Wiping out the double-taxation - a central government tax on a local government tax - would give back some cred to the singed and scratched Act brand. Doing something like that might reassure the volk that an ACT minister is behaving like one and not like any old Tory, that maybe there is actually supposed to be a difference between the two and it is actually worthwhile for people in Epsom to keep voting him in on that basis. What's the point in being inside government - if you are a right-wing, quasi-libertarian party leader - and not take some initiative to reduce some taxes other than just income tax. Rodney is going to have to vote for GST to go up if English puts it in the budget because that's part of his deal to stay in government. If he's backing ACT principles and backing his portfolio - not the Councils, but the ratepayers - he's going to have to come out of the ignominy of having raised the sales tax with some form of victory. Anything he can. Getting the GST taken off the rates bill might be enough; it would be quite a substantial win.
Maori Party budget ultimatum: no GST on water from 1 November - 16/03/2010:
These positions go to the core values of each party: for the Maori Party it makes the basic necessity of survival a bit cheaper - and giving water the same tax-free status that gold enjoys indicates the unique status of this natural resource; for Act a deal to exempt rates would be the end to an unfair tax on a tax.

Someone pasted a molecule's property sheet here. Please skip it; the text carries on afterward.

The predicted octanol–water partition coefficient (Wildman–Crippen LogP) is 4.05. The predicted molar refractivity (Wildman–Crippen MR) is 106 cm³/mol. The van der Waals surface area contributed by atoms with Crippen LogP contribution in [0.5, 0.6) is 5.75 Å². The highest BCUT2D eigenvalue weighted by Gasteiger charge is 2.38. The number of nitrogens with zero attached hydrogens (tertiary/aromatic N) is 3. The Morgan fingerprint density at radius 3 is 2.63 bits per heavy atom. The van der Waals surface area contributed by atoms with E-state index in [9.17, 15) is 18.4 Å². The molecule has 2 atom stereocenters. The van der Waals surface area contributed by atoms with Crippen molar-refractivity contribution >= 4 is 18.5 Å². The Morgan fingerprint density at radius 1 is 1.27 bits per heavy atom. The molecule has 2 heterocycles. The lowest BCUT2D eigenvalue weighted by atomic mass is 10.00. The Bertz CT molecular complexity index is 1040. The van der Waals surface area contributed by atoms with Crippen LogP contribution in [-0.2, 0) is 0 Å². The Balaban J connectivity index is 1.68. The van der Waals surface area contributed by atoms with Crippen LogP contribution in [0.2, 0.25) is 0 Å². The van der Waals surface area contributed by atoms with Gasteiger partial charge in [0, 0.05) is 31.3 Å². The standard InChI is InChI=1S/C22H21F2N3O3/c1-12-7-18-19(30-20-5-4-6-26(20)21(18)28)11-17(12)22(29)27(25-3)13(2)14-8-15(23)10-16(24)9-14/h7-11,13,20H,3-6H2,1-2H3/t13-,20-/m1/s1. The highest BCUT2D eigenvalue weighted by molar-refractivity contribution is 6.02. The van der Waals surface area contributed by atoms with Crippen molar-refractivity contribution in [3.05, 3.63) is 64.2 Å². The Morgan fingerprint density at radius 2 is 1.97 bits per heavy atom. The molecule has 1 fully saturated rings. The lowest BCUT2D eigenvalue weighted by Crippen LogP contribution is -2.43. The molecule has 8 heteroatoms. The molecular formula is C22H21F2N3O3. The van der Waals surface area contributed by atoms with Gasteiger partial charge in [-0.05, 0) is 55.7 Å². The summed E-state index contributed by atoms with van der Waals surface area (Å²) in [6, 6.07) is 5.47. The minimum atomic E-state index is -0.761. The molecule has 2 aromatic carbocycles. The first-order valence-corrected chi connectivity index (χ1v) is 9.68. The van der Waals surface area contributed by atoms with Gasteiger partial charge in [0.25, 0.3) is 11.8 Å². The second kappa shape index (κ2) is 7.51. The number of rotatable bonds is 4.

I do hope that the two support parties are using their leverage here and are putting up some firm options to ameliorate a 12.5% to 15% rise in GST. The Nats can't get their budget through without at least one of these parties backing them and they have every right to gain at least one concession each on something that is unlikely to be reversed (despite what Labour's "Axe the Tax" campaign might lead people to believe).
GST rise fait accompli - where are the gains? - 23/04/2010:
Mallard rebukes the Maori Party's healthy food exemptions and their support of the budget (because of their coalition agreement).
Well what about water? It doesn't get more necessary or healthy than water. Water should be exempted from GST. That is something that can be done for reticulated water and other supplies of water. It will make it less of a commodity at a time when it is becoming more so every day - witness the Canterbury Regional Council junta the government installed yesterday specifically in order to allocate water to the financial benefit of the farmers.
Once they start putting sales tax up then some alleviation is in order where possible. Charging tax on the water itself is going too far and unlike other products that Trevor Mallard can mock water is something that can be defined clearly.